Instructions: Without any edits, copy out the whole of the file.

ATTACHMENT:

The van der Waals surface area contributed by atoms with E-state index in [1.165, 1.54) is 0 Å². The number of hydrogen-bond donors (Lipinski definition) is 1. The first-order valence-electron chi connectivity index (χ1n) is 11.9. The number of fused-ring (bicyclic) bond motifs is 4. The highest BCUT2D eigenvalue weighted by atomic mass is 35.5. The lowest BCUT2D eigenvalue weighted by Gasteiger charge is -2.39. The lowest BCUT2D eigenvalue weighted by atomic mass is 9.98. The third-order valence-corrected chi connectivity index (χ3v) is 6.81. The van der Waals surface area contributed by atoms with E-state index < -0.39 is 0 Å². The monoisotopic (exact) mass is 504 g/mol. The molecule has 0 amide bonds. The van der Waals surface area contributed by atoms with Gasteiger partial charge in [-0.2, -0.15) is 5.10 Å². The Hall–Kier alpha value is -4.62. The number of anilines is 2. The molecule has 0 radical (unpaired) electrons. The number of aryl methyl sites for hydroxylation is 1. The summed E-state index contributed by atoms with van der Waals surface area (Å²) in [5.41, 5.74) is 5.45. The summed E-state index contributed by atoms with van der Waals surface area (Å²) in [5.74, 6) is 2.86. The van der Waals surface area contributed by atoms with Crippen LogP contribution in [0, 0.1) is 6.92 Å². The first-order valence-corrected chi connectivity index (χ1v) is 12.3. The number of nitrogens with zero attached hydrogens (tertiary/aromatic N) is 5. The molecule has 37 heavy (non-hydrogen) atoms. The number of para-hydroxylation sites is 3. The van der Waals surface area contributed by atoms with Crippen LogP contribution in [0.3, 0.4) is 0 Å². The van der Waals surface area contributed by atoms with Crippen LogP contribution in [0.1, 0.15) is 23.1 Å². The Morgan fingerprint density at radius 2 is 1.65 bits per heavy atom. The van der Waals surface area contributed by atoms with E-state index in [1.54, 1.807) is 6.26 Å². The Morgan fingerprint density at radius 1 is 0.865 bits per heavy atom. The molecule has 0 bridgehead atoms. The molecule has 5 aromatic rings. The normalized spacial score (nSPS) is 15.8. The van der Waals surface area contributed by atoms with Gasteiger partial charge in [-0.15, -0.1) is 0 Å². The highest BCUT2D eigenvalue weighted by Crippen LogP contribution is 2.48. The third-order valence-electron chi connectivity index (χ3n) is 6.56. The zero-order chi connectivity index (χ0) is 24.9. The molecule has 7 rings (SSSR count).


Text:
The van der Waals surface area contributed by atoms with E-state index in [1.165, 1.54) is 0 Å². The number of hydrogen-bond donors (Lipinski definition) is 1. The first-order valence-electron chi connectivity index (χ1n) is 11.9. The number of fused-ring (bicyclic) bond motifs is 4. The highest BCUT2D eigenvalue weighted by atomic mass is 35.5. The lowest BCUT2D eigenvalue weighted by Gasteiger charge is -2.39. The lowest BCUT2D eigenvalue weighted by atomic mass is 9.98. The third-order valence-corrected chi connectivity index (χ3v) is 6.81. The van der Waals surface area contributed by atoms with E-state index < -0.39 is 0 Å². The monoisotopic (exact) mass is 504 g/mol. The molecule has 0 amide bonds. The van der Waals surface area contributed by atoms with Gasteiger partial charge in [-0.2, -0.15) is 5.10 Å². The Hall–Kier alpha value is -4.62. The number of anilines is 2. The molecule has 0 radical (unpaired) electrons. The number of aryl methyl sites for hydroxylation is 1. The summed E-state index contributed by atoms with van der Waals surface area (Å²) in [5.41, 5.74) is 5.45. The summed E-state index contributed by atoms with van der Waals surface area (Å²) in [5.74, 6) is 2.86. The van der Waals surface area contributed by atoms with Crippen LogP contribution in [0, 0.1) is 6.92 Å². The first-order valence-corrected chi connectivity index (χ1v) is 12.3. The number of nitrogens with zero attached hydrogens (tertiary/aromatic N) is 5. The molecule has 37 heavy (non-hydrogen) atoms. The number of para-hydroxylation sites is 3. The van der Waals surface area contributed by atoms with Crippen LogP contribution in [0.3, 0.4) is 0 Å². The van der Waals surface area contributed by atoms with Crippen LogP contribution in [0.1, 0.15) is 23.1 Å². The Morgan fingerprint density at radius 2 is 1.65 bits per heavy atom. The van der Waals surface area contributed by atoms with E-state index in [1.54, 1.807) is 6.26 Å². The Morgan fingerprint density at radius 1 is 0.865 bits per heavy atom. The molecule has 0 bridgehead atoms. The molecule has 5 aromatic rings. The normalized spacial score (nSPS) is 15.8. The van der Waals surface area contributed by atoms with Gasteiger partial charge in [-0.15, -0.1) is 0 Å². The highest BCUT2D eigenvalue weighted by Crippen LogP contribution is 2.48. The third-order valence-electron chi connectivity index (χ3n) is 6.56. The zero-order chi connectivity index (χ0) is 24.9. The molecule has 7 rings (SSSR count).